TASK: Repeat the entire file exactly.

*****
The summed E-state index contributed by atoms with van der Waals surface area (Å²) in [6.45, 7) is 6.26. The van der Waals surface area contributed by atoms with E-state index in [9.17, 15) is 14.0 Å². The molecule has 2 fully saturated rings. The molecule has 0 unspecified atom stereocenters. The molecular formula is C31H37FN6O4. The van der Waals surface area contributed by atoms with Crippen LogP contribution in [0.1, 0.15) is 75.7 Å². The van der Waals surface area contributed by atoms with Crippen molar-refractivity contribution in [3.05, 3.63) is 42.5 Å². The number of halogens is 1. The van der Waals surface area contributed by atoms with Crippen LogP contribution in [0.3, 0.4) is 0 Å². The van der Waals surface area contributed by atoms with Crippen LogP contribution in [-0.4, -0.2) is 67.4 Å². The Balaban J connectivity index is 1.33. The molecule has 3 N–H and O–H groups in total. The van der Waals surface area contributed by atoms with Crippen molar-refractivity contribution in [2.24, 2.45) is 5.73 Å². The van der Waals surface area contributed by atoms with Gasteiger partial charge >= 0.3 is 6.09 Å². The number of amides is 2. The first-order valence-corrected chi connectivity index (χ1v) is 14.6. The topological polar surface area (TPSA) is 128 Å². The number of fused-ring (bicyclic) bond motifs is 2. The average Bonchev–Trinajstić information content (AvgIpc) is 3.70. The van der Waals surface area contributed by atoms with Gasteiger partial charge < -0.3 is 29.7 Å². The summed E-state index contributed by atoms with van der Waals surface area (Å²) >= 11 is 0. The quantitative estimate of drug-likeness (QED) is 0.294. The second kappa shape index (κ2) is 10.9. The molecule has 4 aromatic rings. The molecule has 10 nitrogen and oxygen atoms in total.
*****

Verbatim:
The summed E-state index contributed by atoms with van der Waals surface area (Å²) in [6.45, 7) is 6.26. The van der Waals surface area contributed by atoms with E-state index in [9.17, 15) is 14.0 Å². The molecule has 2 fully saturated rings. The molecule has 0 unspecified atom stereocenters. The molecular formula is C31H37FN6O4. The van der Waals surface area contributed by atoms with Crippen LogP contribution in [0.1, 0.15) is 75.7 Å². The van der Waals surface area contributed by atoms with Crippen molar-refractivity contribution in [3.05, 3.63) is 42.5 Å². The number of halogens is 1. The van der Waals surface area contributed by atoms with Crippen LogP contribution in [0.3, 0.4) is 0 Å². The van der Waals surface area contributed by atoms with Crippen LogP contribution in [-0.4, -0.2) is 67.4 Å². The Balaban J connectivity index is 1.33. The molecule has 3 N–H and O–H groups in total. The van der Waals surface area contributed by atoms with Crippen molar-refractivity contribution in [2.24, 2.45) is 5.73 Å². The van der Waals surface area contributed by atoms with Gasteiger partial charge >= 0.3 is 6.09 Å². The number of amides is 2. The first-order valence-corrected chi connectivity index (χ1v) is 14.6. The topological polar surface area (TPSA) is 128 Å². The number of fused-ring (bicyclic) bond motifs is 2. The average Bonchev–Trinajstić information content (AvgIpc) is 3.70. The van der Waals surface area contributed by atoms with Gasteiger partial charge < -0.3 is 29.7 Å². The summed E-state index contributed by atoms with van der Waals surface area (Å²) >= 11 is 0. The quantitative estimate of drug-likeness (QED) is 0.294. The second kappa shape index (κ2) is 10.9. The molecule has 4 aromatic rings. The molecule has 10 nitrogen and oxygen atoms in total.